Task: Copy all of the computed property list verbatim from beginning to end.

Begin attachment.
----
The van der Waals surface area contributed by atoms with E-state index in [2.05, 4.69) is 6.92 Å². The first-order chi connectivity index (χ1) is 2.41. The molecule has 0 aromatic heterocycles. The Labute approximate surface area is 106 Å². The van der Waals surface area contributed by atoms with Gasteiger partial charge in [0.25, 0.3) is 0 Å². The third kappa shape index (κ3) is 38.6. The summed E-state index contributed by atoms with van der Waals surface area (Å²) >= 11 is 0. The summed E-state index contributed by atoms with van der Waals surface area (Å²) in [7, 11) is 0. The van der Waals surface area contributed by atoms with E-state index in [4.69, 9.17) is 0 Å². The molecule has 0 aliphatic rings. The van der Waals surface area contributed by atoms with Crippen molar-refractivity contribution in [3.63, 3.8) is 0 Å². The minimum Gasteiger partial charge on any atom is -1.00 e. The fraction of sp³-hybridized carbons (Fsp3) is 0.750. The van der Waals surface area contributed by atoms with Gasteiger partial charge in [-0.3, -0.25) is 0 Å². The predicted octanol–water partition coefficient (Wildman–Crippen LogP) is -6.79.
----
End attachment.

The van der Waals surface area contributed by atoms with E-state index in [2.05, 4.69) is 6.92 Å². The first-order chi connectivity index (χ1) is 2.41. The molecule has 0 aromatic heterocycles. The Labute approximate surface area is 106 Å². The van der Waals surface area contributed by atoms with Gasteiger partial charge in [0.25, 0.3) is 0 Å². The third kappa shape index (κ3) is 38.6. The summed E-state index contributed by atoms with van der Waals surface area (Å²) >= 11 is 0. The summed E-state index contributed by atoms with van der Waals surface area (Å²) in [7, 11) is 0. The van der Waals surface area contributed by atoms with E-state index in [4.69, 9.17) is 0 Å². The molecule has 0 aliphatic rings. The van der Waals surface area contributed by atoms with Crippen molar-refractivity contribution in [3.63, 3.8) is 0 Å². The minimum Gasteiger partial charge on any atom is -1.00 e. The fraction of sp³-hybridized carbons (Fsp3) is 0.750. The van der Waals surface area contributed by atoms with Gasteiger partial charge in [-0.3, -0.25) is 0 Å². The predicted octanol–water partition coefficient (Wildman–Crippen LogP) is -6.79.